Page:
When asked about his stance on Canada's potential legalization of marijuana, he said though he is not in favour of the motion, "I am very realistic, and once it's legal in a short period of time there's going to be a lot of people that work for companies that distribute it... so we have to be very realistic as a party."[65] Recently, he has refused to repeat these remarks in the interview he gave to Canadian Press and has not stated if his party support or repeal the Cannabis Act during the 2019 election. [50]

In the leadership race, Scheer accused Justin Trudeau of wanting to legalize heroin.[66] Scheer is critical of safe-injection sites arguing that "the government makes it quote unquote safer to inject illicit drugs."[67] On November 2, 2017, Scheer accused Health Minister Ginette Petitpas Taylor on Twitter of trying to legalize hard drugs, but later changed to decriminalization.[68][69] A spokesperson from Scheer office admitted that the Health Minister may have not said the word "decriminalization", but she indicated it basing it on statements like "rather than prosecuting" and "diverting people out of the criminal justice system".[70]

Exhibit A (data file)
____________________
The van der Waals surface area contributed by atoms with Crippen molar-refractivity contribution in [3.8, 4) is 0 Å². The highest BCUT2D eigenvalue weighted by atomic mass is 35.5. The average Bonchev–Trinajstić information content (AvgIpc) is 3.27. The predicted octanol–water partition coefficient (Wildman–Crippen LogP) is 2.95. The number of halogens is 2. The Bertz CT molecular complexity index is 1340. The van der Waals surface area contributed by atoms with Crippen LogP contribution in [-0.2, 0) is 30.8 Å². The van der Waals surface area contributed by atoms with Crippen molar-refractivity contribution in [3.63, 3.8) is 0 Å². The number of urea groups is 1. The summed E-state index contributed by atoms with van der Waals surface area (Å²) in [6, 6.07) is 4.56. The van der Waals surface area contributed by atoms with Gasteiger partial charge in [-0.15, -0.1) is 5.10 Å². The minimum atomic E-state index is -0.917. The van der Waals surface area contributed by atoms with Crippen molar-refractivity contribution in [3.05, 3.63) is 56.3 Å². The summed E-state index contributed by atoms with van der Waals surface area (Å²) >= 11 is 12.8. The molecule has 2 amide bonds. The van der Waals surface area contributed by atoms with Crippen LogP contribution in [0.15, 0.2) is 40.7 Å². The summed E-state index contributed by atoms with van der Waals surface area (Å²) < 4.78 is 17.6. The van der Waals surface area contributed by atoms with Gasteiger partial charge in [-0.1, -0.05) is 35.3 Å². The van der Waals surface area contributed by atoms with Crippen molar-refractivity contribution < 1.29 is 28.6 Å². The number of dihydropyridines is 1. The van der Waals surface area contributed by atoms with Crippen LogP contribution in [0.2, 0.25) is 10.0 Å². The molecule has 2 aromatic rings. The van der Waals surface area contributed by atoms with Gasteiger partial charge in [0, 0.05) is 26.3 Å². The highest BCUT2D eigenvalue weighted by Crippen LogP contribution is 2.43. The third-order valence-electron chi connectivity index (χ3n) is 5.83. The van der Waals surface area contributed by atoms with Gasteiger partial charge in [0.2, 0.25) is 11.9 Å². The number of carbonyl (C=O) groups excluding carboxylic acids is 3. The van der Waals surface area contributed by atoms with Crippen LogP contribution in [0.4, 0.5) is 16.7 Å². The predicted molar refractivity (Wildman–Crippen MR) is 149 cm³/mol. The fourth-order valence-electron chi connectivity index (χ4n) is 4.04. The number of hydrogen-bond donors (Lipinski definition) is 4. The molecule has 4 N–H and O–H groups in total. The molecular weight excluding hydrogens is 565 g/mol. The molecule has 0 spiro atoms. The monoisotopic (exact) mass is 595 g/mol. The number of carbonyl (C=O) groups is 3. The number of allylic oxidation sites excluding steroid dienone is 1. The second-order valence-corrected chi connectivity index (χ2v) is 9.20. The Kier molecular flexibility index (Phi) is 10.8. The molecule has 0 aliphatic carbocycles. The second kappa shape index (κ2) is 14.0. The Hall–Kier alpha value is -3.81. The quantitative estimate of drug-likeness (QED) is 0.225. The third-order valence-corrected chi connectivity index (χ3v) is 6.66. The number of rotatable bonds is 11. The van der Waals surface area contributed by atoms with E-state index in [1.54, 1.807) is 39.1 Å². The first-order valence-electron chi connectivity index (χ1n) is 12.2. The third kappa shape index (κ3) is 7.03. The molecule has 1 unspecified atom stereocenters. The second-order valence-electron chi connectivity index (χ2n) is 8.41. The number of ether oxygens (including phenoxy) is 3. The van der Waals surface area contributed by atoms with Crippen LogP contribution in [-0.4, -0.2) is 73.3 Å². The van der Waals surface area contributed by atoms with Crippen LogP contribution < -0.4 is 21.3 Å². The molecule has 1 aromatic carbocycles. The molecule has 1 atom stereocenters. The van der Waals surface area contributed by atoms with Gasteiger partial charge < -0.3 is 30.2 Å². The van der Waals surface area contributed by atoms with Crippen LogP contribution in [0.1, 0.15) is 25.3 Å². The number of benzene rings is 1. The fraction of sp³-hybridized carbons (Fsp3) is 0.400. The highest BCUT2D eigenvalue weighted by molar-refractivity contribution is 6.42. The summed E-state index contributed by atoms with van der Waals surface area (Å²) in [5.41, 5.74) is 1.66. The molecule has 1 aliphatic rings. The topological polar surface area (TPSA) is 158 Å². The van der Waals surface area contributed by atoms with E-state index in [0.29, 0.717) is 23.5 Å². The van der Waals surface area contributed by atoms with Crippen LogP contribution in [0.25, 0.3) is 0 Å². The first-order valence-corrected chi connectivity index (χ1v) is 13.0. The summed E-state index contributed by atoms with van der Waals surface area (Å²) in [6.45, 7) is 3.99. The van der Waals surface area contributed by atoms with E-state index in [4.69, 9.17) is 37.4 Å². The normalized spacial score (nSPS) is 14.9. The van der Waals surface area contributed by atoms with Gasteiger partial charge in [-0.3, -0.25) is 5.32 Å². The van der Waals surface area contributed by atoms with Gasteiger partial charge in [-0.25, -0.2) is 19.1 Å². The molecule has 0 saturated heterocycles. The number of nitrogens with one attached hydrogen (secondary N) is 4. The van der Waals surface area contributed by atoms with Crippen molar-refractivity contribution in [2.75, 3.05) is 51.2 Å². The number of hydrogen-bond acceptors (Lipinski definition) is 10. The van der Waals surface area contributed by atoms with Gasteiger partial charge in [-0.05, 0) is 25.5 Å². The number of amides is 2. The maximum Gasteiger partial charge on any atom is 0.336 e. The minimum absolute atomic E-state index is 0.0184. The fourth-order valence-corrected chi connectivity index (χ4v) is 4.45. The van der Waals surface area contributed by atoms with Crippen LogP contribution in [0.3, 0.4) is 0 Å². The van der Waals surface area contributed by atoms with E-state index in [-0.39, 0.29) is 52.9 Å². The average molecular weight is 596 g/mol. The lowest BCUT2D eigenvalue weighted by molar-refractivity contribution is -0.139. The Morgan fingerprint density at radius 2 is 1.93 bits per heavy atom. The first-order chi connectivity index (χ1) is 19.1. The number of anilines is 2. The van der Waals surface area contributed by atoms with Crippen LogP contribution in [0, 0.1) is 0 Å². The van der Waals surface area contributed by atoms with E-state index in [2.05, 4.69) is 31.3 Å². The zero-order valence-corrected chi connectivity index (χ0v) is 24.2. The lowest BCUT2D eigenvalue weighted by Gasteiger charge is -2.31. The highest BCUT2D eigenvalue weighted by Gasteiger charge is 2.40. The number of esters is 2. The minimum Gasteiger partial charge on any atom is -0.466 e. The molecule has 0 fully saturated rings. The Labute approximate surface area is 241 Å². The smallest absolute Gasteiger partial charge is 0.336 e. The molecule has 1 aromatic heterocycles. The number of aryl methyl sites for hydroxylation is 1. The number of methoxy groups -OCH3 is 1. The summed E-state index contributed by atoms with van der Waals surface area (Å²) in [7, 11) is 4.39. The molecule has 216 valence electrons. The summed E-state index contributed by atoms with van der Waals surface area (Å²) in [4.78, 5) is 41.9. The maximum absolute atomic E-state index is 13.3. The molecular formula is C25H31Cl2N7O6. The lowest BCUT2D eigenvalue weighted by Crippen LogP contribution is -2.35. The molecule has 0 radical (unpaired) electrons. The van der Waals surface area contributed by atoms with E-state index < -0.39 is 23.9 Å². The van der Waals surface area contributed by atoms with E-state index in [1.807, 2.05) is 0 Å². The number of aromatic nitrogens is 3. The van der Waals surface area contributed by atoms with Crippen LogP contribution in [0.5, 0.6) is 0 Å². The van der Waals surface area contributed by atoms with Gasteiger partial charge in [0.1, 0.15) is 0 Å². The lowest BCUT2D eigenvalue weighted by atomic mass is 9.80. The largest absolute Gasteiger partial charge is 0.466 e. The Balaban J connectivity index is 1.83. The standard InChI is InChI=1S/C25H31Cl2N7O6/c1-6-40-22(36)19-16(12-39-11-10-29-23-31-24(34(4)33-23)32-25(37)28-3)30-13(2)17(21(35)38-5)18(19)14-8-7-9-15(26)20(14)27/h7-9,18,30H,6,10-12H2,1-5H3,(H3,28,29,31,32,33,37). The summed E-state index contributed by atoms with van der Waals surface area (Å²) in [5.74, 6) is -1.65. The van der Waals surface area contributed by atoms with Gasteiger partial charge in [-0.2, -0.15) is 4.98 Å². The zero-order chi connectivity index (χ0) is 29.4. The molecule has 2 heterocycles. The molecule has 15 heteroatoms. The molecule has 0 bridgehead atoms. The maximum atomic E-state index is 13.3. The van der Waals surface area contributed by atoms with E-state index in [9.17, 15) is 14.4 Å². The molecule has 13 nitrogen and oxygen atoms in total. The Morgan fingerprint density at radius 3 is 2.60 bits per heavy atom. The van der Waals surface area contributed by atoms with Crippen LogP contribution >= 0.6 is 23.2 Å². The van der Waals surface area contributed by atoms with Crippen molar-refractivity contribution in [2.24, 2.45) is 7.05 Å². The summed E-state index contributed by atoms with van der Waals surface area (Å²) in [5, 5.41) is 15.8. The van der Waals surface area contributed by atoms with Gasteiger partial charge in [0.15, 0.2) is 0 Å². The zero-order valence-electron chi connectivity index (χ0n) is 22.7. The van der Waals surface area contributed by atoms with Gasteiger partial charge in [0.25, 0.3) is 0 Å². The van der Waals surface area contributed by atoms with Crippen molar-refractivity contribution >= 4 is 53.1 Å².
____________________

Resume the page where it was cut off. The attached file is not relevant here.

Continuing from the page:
Scheer wants to prioritize helping those he considers the most vulnerable refugees, namely religious minorities like Christians in the Middle East who face death for conversion away from Islam.[71] He prefers to help refugees integrate through private sponsorship instead of government sponsorship. He contends that the refugees who are currently struggling to find housing, jobs and language training is because of the Liberal Party "using a devastating tragedy for political purposes".[72]

Personal lifeEdit

Scheer and his family in July 2017

Scheer and his wife Jill have five children: Thomas, Grace, Madeline, Henry and Mary.[73][74] Jill Scheer's younger brother is professional football player Jon Ryan.[75] Another of Jill Scheer's brothers, Steve Ryan, ran for the Saskatchewan NDP in the 2007 and 2011 provincial elections.[76]